As shoppers clear grocery store shelves and concern about the national food supply hovers, there are steps we can take to support our local food systems and the communities they feed.

Hope in the time of coronavirus? Yes, there is. In the last month or so, I’ve found inspiration in watching the businesses that feed my little western Massachusetts community give what they have, however they can. Restaurants and bakeries are providing free lunches for healthcare workers or for families that rely on now-shuttered schools for regular meals. Farmers who normally sell seedlings at farmers’ markets are suddenly setting up shop to make young plants, and soon, fresh produce, available online or through improvised farm stands with no-contact payment set-ups. These are just a few examples of things I have witnessed, but they’ve been a balm.

They’ve also made me think a lot about Ali Berlow’s The Food Activist Handbook and the ideas, big and small, that book offers for strengthening, supporting, and growing our local food systems. I asked Ali to help identify a few ways we can take action right now to feed ourselves and our communities, even in strange, uncertain times like these.— Emily Spiegelman, Marketing Content Editor

black and white illustration of a vegetable garden

Illustration © Becca Stadtlander/The Bright Group International,
Ltd., excerpted from The Food Activist Handbook

1. Keep Community Gardens Growing

Community gardens can be an oasis of life, cooperation, and food access. While COVID-19 threatens our very social fabric with mandated distancing, these spaces are the kinds of coexistence we need now, safely. The Wareham Community Garden in Wareham, Massachusetts, offers up-to-date information about best practices, including how to schedule access with social distancing protocols. Visit their blog to see their COVID-19 Guidelines for Safe Community Gardening, which “includes science-based updates on the virus and tips on how to harvest, share tools, swap seeds and manage work flow.”

2. Keep Farmers’ Markets Essential

In the upheaval of COVID-19, there’s ample confusion as to whether farmers’ markets will be considered essential and allowed to operate. These decisions will be made on a state and local level. In many parts of the country, farmers are planting now for the season while grocery stores remain open. Visit the Farmers Market Coalition for information about best market practices, resources and updates. Most importantly, connect with your state’s department of agriculture to ensure farmers’ markets are deemed essential. For SNAP Online Pilot Program information, visit the USDA’s Food and Nutrition Service website.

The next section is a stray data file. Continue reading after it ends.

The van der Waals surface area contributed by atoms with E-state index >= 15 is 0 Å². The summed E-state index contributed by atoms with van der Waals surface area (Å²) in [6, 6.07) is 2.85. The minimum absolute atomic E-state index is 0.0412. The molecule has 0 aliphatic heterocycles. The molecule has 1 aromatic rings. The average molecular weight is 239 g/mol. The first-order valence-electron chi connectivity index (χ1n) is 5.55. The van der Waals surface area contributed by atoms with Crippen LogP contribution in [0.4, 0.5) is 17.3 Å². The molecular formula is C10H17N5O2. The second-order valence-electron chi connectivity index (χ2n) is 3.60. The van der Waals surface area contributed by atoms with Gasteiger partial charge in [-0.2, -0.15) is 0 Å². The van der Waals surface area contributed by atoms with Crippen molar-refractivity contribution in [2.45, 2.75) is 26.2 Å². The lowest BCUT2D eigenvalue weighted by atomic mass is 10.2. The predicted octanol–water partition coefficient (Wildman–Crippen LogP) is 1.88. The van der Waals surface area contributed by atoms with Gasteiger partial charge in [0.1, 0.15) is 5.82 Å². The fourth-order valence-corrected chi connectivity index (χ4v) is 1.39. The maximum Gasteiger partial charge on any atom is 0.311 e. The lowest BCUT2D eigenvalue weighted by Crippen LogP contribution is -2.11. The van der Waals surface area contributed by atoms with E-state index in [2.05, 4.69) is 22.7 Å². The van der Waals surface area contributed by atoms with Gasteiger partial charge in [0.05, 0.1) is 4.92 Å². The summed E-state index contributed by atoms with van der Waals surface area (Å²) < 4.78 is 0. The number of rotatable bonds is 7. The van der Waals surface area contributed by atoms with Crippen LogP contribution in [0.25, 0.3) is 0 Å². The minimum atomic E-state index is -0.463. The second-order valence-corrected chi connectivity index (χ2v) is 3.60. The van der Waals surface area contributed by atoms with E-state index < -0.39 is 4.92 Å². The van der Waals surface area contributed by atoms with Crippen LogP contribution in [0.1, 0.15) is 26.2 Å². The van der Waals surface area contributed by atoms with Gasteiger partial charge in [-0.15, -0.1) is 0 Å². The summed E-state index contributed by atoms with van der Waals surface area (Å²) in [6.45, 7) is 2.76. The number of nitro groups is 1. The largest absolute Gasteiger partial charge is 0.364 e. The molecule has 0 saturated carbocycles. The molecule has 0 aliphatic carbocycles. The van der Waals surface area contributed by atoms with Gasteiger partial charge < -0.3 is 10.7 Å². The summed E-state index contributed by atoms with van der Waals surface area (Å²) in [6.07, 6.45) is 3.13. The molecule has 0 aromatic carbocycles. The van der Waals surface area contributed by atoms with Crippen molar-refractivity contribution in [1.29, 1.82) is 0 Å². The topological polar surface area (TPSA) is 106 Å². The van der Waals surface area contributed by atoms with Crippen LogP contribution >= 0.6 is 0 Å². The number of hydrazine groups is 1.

3. Bake it Forward: Neighbor Loaves

Neighbor Loaves is a new initiative from the Artisan Grain Collaborative, based in Madison, Wisconsin. The program is designed to address bread shortages while keeping the local and regional grain supply — from farmers, millers and bakers — open and paying workers a fair wage. Participating bakeries bake bread with 50% local flour and eaters can buy a loaf to be donated to a local emergency food program. “Right now, farmers are planting grain and they need to know they’ll have a place to sell this year’s crop. At the same time, bakers are facing reduced revenues, emergency feeding organizations are in need of donations, and many people are sitting at home looking for ways to support their community. It was a natural fit to connect these pieces,” says Alyssa Hartman, executive director of the Artisan Grain Collaborative, who conceived of the program.

Neighbor Loaves is a replicable program. Bakeries that would like to start or participate in Neighbor Loaves and eaters who would like to donate can find more information here.

4. Join a Community Supported Fishery (CSF)

CSFs operate like community supported agriculture (CSA), only for fishermen. Members buy in upfront and in return, receive a share of fish. Go to to find one that is near you, or one that delivers fish you prefer. Community-based owner/operator fishermen, like small family farmers, are facing uncertainty and disruptions in the supply chain. Buying direct from fishermen will help them through these difficult times, and in return you’ll get some fresh, delicious fish for your table.

5. Amplify Your Voice for Food Equity Now

Feeling overwhelmed? Me too. Everywhere I turn, it seems, there’s grief and fear and uncertainty. But if there’s one thing I’d like to offer you, it’s your voice and a sense of purpose. We are so lucky that there is a frontline of policy first-responders protecting food workers, farmers, fishers and ranchers. These are the groups that amplify your singular voice into a collective many when you participate in their sign-on letters and Action Alerts. These are organizations like Farm Aid, HEAL Food Alliance, the National Family Farm Coalition, Northwest Atlantic Marine Alliance, WhyHunger, and the Institute for Agriculture and Trade Policy, which, for example, partnered together early on to lobby representatives to bolster local and regional food systems poised to feed communities.

I still get nervous when I make a call or write a comment but once I do that, clarity and strength ensues. A comment will have significantly more impact when it’s personalized and I encourage you to speak from your heart, experience, expertise, your conscience — always respectfully. Using your voice is critical in these times, and just as importantly, it’s good for your soul, too.

Ali Berlow

Ali Berlow is the author of The Food Activist Handbook and The Mobile Poultry Slaughterhouse, and the co-owner of Edible Vineyard magazine. Berlow founded and served as the… See Bio

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